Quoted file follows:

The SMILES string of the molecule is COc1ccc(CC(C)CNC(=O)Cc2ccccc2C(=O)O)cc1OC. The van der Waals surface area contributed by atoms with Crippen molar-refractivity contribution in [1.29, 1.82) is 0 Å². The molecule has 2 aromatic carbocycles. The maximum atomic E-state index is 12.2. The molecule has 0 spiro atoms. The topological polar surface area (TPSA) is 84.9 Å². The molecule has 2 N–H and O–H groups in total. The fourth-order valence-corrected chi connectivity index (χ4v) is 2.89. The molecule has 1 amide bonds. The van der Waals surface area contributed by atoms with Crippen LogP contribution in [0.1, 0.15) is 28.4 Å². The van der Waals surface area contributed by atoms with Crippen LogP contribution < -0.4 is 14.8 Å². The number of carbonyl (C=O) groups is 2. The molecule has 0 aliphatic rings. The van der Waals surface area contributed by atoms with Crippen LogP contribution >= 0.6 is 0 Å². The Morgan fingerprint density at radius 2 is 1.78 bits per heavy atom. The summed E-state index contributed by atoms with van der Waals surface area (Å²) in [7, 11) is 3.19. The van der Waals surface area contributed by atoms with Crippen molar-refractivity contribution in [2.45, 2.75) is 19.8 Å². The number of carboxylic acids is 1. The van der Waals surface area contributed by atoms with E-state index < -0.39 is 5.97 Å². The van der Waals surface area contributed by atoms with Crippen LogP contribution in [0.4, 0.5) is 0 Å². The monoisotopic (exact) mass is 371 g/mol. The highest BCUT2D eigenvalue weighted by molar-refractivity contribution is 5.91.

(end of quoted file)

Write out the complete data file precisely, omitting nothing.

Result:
The SMILES string of the molecule is COc1ccc(CC(C)CNC(=O)Cc2ccccc2C(=O)O)cc1OC. The van der Waals surface area contributed by atoms with Crippen molar-refractivity contribution in [1.29, 1.82) is 0 Å². The molecule has 2 aromatic carbocycles. The maximum atomic E-state index is 12.2. The molecule has 0 spiro atoms. The topological polar surface area (TPSA) is 84.9 Å². The molecule has 2 N–H and O–H groups in total. The fourth-order valence-corrected chi connectivity index (χ4v) is 2.89. The molecule has 1 amide bonds. The van der Waals surface area contributed by atoms with Crippen LogP contribution in [0.1, 0.15) is 28.4 Å². The van der Waals surface area contributed by atoms with Crippen LogP contribution < -0.4 is 14.8 Å². The number of carbonyl (C=O) groups is 2. The molecule has 0 aliphatic rings. The van der Waals surface area contributed by atoms with Crippen LogP contribution >= 0.6 is 0 Å². The Morgan fingerprint density at radius 2 is 1.78 bits per heavy atom. The summed E-state index contributed by atoms with van der Waals surface area (Å²) in [7, 11) is 3.19. The van der Waals surface area contributed by atoms with Crippen molar-refractivity contribution in [2.45, 2.75) is 19.8 Å². The number of carboxylic acids is 1. The van der Waals surface area contributed by atoms with E-state index < -0.39 is 5.97 Å². The van der Waals surface area contributed by atoms with Crippen LogP contribution in [0.4, 0.5) is 0 Å². The monoisotopic (exact) mass is 371 g/mol. The highest BCUT2D eigenvalue weighted by molar-refractivity contribution is 5.91.